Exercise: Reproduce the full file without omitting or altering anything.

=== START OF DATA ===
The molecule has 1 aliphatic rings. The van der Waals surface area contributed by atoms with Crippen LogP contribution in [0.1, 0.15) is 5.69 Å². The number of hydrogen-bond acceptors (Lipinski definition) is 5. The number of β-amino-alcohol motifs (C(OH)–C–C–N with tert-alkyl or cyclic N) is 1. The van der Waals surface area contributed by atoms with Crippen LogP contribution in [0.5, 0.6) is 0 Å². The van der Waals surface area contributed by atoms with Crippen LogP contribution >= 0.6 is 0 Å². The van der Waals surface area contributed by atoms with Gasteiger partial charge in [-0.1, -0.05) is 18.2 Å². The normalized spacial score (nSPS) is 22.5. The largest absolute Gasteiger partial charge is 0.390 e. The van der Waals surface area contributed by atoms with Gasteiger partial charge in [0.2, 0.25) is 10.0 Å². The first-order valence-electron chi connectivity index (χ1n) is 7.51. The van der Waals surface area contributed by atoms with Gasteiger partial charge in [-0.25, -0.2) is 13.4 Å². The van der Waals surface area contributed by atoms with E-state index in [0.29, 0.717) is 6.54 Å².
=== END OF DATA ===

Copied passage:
The molecule has 1 aliphatic rings. The van der Waals surface area contributed by atoms with Crippen LogP contribution in [0.1, 0.15) is 5.69 Å². The number of hydrogen-bond acceptors (Lipinski definition) is 5. The number of β-amino-alcohol motifs (C(OH)–C–C–N with tert-alkyl or cyclic N) is 1. The van der Waals surface area contributed by atoms with Crippen LogP contribution in [0.5, 0.6) is 0 Å². The van der Waals surface area contributed by atoms with Crippen LogP contribution >= 0.6 is 0 Å². The van der Waals surface area contributed by atoms with Gasteiger partial charge in [-0.1, -0.05) is 18.2 Å². The normalized spacial score (nSPS) is 22.5. The largest absolute Gasteiger partial charge is 0.390 e. The van der Waals surface area contributed by atoms with Gasteiger partial charge in [0.2, 0.25) is 10.0 Å². The first-order valence-electron chi connectivity index (χ1n) is 7.51. The van der Waals surface area contributed by atoms with Gasteiger partial charge in [-0.25, -0.2) is 13.4 Å². The van der Waals surface area contributed by atoms with E-state index in [0.29, 0.717) is 6.54 Å².